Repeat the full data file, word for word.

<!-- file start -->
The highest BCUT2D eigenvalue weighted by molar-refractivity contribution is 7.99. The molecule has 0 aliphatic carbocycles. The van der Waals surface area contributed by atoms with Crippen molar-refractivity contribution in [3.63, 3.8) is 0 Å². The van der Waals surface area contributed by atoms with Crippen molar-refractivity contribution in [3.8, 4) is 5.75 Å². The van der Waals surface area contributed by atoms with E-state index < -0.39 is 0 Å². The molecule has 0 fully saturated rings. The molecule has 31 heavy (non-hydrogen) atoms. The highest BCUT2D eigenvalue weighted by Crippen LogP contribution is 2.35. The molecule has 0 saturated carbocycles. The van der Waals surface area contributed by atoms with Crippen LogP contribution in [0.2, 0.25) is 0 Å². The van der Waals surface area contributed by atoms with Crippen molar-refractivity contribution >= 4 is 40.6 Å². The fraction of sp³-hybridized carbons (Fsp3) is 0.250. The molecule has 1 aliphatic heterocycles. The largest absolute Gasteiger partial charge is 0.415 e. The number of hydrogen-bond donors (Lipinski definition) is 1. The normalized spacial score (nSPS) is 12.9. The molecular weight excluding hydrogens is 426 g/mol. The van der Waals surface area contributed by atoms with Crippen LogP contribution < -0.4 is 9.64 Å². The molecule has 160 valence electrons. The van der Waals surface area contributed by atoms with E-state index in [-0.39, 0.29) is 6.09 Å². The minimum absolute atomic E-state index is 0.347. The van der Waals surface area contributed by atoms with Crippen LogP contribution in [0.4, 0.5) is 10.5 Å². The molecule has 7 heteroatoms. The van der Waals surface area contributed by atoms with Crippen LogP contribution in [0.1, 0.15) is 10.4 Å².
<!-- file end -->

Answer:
The highest BCUT2D eigenvalue weighted by molar-refractivity contribution is 7.99. The molecule has 0 aliphatic carbocycles. The van der Waals surface area contributed by atoms with Crippen molar-refractivity contribution in [3.63, 3.8) is 0 Å². The van der Waals surface area contributed by atoms with Crippen molar-refractivity contribution in [3.8, 4) is 5.75 Å². The van der Waals surface area contributed by atoms with E-state index < -0.39 is 0 Å². The molecule has 0 fully saturated rings. The molecule has 31 heavy (non-hydrogen) atoms. The highest BCUT2D eigenvalue weighted by Crippen LogP contribution is 2.35. The molecule has 0 saturated carbocycles. The van der Waals surface area contributed by atoms with Crippen LogP contribution in [0.2, 0.25) is 0 Å². The van der Waals surface area contributed by atoms with Crippen molar-refractivity contribution >= 4 is 40.6 Å². The fraction of sp³-hybridized carbons (Fsp3) is 0.250. The molecule has 1 aliphatic heterocycles. The largest absolute Gasteiger partial charge is 0.415 e. The number of hydrogen-bond donors (Lipinski definition) is 1. The normalized spacial score (nSPS) is 12.9. The molecular weight excluding hydrogens is 426 g/mol. The van der Waals surface area contributed by atoms with Crippen LogP contribution < -0.4 is 9.64 Å². The molecule has 160 valence electrons. The van der Waals surface area contributed by atoms with E-state index in [-0.39, 0.29) is 6.09 Å². The minimum absolute atomic E-state index is 0.347. The van der Waals surface area contributed by atoms with Crippen LogP contribution in [0.4, 0.5) is 10.5 Å². The molecule has 7 heteroatoms. The van der Waals surface area contributed by atoms with Crippen LogP contribution in [0.1, 0.15) is 10.4 Å².